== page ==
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Stephen D. Eckermann, Jun Ma, Karl W. Hoppel, David D. Kuhl, Douglas R. Allen, James A. Doyle, Kevin C. Viner, Benjamin C. Ruston, Nancy L. Baker, Steven D. Swadley, Timothy R. Whitcomb, Carolyn A. Reynolds, Liang Xu, N. Kaifler, B. Kaifler, Iain M. Reid, Damian J. Murphy, and Peter T. Love

fits to typical uncertainties documented in Schwartz et al. (2008) and Remsberg et al. (2008) . We also assimilate v4.2 MLS ozone retrievals from 100 to 0.6 hPa and v4.2 MLS water vapor retrievals from 50 to 0.002 hPa. Since MLS water vapor precision degrades rapidly with height at upper levels [e.g., Table 2 of Lambert et al. (2007 )], as in Eckermann et al. (2009) , adjacent data are smoothed at heights above 0.05 hPa by applying three-point along-track smoothing prior to assimilation. From

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Benjamin Witschas, Stephan Rahm, Andreas Dörnbrack, Johannes Wagner, and Markus Rapp

troposphere, and Kiemle et al. (2007) made use of airborne DWL data in combination with water vapor measurements of a differential absorption lidar in order to estimate the latent heat flux in the boundary layer. Recently, Chouza et al. (2016) showed that vertical wind speed can be retrieved from airborne DWL measurements with a mean systematic uncertainty of 0.05 m s −1 and that the data are valuable for characterizing island-induced GWs. They also revealed that adequate corrections of horizontal

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Qingfang Jiang, James D. Doyle, Stephen D. Eckermann, and Bifford P. Williams

Mellor and Yamada (1974) and Thompson and Burk (1991) . The surface heat and momentum fluxes are computed following Louis (1979) and Louis et al. (1982) . The gridscale evolution of the moist processes is explicitly predicted from budget equations for cloud water, cloud ice, rainwater, snowflakes, and water vapor ( Rutledge and Hobbs 1983 ), and the subgrid-scale moist convective processes are parameterized using an approach based on Kain and Fritsch (1993) . A δ -four-stream approximation is

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Stephen D. Eckermann, Dave Broutman, Jun Ma, James D. Doyle, Pierre-Dominique Pautet, Michael J. Taylor, Katrina Bossert, Bifford P. Williams, David C. Fritts, and Ronald B. Smith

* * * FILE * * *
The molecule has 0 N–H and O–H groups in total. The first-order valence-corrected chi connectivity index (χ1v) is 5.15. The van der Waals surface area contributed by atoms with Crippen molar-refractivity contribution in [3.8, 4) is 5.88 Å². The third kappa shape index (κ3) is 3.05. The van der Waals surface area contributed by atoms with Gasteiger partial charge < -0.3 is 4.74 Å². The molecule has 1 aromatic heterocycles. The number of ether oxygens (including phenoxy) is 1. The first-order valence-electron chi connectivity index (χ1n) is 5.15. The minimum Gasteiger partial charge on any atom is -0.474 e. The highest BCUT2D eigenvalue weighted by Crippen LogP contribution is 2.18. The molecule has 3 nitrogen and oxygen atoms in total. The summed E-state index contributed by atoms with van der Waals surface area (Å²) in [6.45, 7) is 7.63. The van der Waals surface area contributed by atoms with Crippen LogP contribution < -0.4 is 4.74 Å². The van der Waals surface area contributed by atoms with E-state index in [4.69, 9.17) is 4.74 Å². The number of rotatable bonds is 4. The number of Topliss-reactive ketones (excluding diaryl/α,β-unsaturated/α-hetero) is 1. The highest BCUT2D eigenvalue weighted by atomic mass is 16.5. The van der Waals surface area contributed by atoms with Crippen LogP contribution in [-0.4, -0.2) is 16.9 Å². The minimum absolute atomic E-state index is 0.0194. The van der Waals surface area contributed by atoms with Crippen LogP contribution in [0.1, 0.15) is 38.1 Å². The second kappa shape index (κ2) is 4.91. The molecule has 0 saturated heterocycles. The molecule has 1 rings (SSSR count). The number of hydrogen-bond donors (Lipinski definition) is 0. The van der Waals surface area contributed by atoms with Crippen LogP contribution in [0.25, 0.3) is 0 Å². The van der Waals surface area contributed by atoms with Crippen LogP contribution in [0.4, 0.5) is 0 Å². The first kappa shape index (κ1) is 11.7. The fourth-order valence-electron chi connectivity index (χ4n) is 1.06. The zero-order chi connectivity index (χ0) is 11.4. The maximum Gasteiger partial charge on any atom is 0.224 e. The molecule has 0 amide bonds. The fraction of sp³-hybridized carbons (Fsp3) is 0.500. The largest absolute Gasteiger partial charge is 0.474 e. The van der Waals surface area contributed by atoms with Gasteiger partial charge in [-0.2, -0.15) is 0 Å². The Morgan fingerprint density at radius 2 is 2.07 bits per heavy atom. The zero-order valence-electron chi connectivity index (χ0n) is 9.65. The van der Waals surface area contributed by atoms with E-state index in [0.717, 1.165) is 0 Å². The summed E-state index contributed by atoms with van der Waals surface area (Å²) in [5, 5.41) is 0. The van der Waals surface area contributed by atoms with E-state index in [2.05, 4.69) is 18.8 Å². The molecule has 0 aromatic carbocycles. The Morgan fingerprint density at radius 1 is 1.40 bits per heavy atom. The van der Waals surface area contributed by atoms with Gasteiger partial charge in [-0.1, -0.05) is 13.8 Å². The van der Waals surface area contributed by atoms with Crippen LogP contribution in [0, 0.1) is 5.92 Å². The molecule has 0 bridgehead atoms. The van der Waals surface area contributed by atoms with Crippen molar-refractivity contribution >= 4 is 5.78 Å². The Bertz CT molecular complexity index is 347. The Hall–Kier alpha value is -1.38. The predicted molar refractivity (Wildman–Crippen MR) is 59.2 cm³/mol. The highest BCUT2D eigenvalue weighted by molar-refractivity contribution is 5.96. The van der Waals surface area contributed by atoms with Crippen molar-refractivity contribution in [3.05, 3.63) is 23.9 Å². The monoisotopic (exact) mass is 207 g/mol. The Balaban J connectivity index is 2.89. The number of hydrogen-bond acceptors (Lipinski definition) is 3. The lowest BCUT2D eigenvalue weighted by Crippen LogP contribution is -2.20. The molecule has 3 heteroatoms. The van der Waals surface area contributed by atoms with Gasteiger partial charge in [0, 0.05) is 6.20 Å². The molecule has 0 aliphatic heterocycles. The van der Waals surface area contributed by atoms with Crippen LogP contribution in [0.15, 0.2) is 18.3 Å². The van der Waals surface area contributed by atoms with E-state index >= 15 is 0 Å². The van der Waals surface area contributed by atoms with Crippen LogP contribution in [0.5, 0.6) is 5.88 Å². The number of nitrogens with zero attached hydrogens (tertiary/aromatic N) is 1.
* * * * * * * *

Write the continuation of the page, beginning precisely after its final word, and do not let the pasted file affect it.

-atmosphere sounding (UAS) channels of the Special Sensor Microwave Imager/Sounder (SSMIS) on four Defense Meteorological Satellite Program (DMSP) polar orbiters (F16–F19 inclusive), using the NAVGEM UAS radiance assimilation procedures described in Hoppel et al. (2013) ; limb measurements of temperature and water vapor up to 0.002 hPa from version 3.3 retrievals of the Microwave Limb Sounder (MLS) on the Aura satellite and of temperature up to 10 −4 hPa from version 2.0 retrievals of the Sounding of the

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Benedikt Ehard, Peggy Achtert, Andreas Dörnbrack, Sonja Gisinger, Jörg Gumbel, Mikhail Khaplanov, Markus Rapp, and Johannes Wagner

fields like wind, pressure, temperature, water vapor mixing ratio, and the Brunt–Väisälä frequency are stored every 5 min for the inner domain to obtain a temporal resolution similar to the lidar raw data. This high-resolution output enables the combination and comparison of WRF simulations with lidar, aircraft, and radiosonde data. The numerical WRF Model is commonly used for many different atmospheric phenomena [e.g., polar lows ( Wagner et al. 2011 ), tropical cyclones ( Davis et al. 2008

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Stephen D. Eckermann, James D. Doyle, P. Alex Reinecke, Carolyn A. Reynolds, Ronald B. Smith, David C. Fritts, and Andreas Dörnbrack

) as the Jacobian term ∂ T B i / ∂ T quantifying the linearized CRTM response of brightness temperature in channel i to small atmospheric temperature perturbations at a given altitude. In deriving these CRTM Jacobians we used background profiles of temperature, ozone and water vapor mixing ratio derived by averaging high-altitude Navy reanalysis fields of Eckermann et al. (2009b) over various DEEPWAVE areas of interest (see Fig. 4 ) for the months June–July and years 2007–09 inclusive

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